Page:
Concerning the balance of power between PD participants, most of the literature here is within an aid-dependent country context.46 The first challenge is the perception of the donor’s agenda being the main stimulus for PD, thereby hindering the ownership of the topic at the heart of the PD by national stakeholders.45 46 Weak national institutions and country governance and leadership deficits may exacerbate this power imbalance.45 46 In addition to a donor country’s international aid agenda, their commercial and economic interests may pervade their views on the PD subject matter and ultimately on how the PD is conducted,53 leading to mistrust and even disillusionment within national institutions, subsequently weakening the dialogue.47 These negative experiences, coupled with the imbalance of power in favour of donors, could lead to a real risk of recipient country disengagement from PD. Some authors highlight the need for strong negotiation skills, especially on the part of donors, to prevent decisions from being perceived as imposed from the outside.48 53 This power imbalance can also slow down the overall PD process if there are no common interests at stake.46 63 It can also lead to a PD process that does not lead to change and maintains the status quo.59 The donor-recipient power imbalance is also cited as a cause of recipient country decision-makers’ agreeing to proposals without having the capacity or real intention to implement them.55
The practicalities of implementing policy dialogue as a governance mechanism
This section refers to the literature that views PD as a mode of governance or a negotiating instrument. This literature differs significantly from the literature where PD is conceived as a knowledge exchange and translation platform. It more often addresses processual challenges using policy analysis or development studies frameworks or concepts. As such, it provides useful insights on PD as a mechanism to foster collaborative governance.
The literature that refers to PD as a mode of governance identifies sustaining participation as a key implementation challenge. Motivating and maintaining stakeholder participation is driven by a belief or expectation that engagement in the PD process can lead to change or improvement.48 If no perceptible change happens, or the status quo remains, a negative perception of both PD and national institutional implementation capacity can ensue.61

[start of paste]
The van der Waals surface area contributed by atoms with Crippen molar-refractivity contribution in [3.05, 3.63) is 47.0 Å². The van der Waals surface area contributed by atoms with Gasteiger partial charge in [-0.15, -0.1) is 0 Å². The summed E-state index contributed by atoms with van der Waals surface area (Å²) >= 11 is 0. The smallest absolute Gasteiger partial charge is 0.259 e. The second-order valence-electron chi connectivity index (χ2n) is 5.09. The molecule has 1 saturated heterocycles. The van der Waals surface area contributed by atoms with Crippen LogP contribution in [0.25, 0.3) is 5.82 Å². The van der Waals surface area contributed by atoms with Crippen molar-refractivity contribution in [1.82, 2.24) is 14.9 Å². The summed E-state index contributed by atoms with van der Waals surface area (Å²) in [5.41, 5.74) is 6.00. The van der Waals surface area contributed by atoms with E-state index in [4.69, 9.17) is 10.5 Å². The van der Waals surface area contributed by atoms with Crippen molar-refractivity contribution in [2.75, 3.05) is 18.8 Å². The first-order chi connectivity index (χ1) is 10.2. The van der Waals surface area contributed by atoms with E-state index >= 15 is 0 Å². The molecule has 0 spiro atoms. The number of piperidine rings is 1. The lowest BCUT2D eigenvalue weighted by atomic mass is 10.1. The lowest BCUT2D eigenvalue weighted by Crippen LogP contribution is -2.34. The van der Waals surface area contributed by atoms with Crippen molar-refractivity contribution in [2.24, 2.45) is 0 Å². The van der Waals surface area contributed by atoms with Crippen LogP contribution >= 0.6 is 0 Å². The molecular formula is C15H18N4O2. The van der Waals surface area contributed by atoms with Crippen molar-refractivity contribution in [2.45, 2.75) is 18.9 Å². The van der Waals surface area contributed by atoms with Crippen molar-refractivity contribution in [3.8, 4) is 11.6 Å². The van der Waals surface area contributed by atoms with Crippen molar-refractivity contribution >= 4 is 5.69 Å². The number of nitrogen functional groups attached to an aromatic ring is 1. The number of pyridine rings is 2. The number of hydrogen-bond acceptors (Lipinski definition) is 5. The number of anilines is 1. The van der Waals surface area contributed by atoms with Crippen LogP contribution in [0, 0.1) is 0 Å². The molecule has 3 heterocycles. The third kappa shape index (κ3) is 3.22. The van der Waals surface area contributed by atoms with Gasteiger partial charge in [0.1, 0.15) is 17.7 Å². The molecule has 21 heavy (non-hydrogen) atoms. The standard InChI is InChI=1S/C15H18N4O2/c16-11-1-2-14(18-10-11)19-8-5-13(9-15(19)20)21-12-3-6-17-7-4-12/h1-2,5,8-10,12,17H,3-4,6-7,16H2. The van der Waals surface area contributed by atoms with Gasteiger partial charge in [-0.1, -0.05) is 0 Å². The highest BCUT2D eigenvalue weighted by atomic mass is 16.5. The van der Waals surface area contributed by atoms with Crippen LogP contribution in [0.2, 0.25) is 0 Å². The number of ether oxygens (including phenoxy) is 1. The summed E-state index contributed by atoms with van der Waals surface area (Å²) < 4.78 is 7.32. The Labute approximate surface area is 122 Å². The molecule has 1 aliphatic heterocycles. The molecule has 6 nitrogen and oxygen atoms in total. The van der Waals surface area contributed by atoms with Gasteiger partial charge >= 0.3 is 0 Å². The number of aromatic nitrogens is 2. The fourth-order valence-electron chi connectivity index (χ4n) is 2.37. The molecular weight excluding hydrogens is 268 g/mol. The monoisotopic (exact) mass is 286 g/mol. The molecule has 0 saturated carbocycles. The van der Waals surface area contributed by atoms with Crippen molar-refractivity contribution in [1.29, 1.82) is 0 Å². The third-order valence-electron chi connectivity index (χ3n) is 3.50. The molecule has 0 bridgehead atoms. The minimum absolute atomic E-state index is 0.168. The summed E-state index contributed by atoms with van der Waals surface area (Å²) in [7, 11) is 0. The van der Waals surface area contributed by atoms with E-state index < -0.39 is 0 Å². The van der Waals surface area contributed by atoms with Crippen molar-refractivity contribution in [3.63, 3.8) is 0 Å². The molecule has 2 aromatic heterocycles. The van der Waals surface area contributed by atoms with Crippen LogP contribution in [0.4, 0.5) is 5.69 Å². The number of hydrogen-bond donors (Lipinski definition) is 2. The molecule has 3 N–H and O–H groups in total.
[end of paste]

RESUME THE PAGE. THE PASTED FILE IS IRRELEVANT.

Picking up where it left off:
It is difficult for a PD process to be credible if participants have no experience in the technical area.48 Participation could also be hindered by a lack of rules that institutionalise PD practice and stakeholder involvement.44 48 According to one author, the more PD is institutionalised, the more positive the results are.41 The literature demonstrated that a problem, when highly politicised, could encourage the emergence of ad hoc spaces for dialogue, which could gradually become institutionalised by virtue of repeatedly taking place at key moments in the policy development process.40 To encourage participation by civil society and hard-to-reach population groups,39 PD could be organised by several small groups (potentially in a focus group format) whose decisions feed into a more strategic-level PD.41 61 Another option would be to organise smaller PDs at decentralised administrative levels where policy operationalisation happens.48
As a negotiating instrument, PD is seen as a process where the players have a strategic interest and stake in the PD topic. Most of the literature, particularly the grey literature, therefore focuses on strategies for influencing PD, particularly in the context of development aid. To create the right conditions for PD, development aid stakeholders should be aware of the reasons for participating in PD and what they can expect from it.28 54 Moreover, the methodology seems less crucial than the choice of the PD approach, which can be a technical or diplomatic one, depending on the nature and sensitivity of the PD subject. The technocratic nature of PD may, therefore, become a problem for three main reasons:
The proposed solutions may not take account of what is socially or politically acceptable.
International experts may make incorrect assessments.60
Technical assistance may be seen as support for political regimes perceived to be illegitimate.51
At a global level, the different donors may not agree with each other and favour different approaches to development aid and PD.51 Indeed, different donors can sometimes have antithetical, even irreconcilable positions, yet all seek to bring aid to the same country, leading to general resistance from recipient institutions.53 This may explain why donors first try to coordinate and harmonise their messages among themselves, which sometimes gives national institutions the impression that they are working together to their detriment.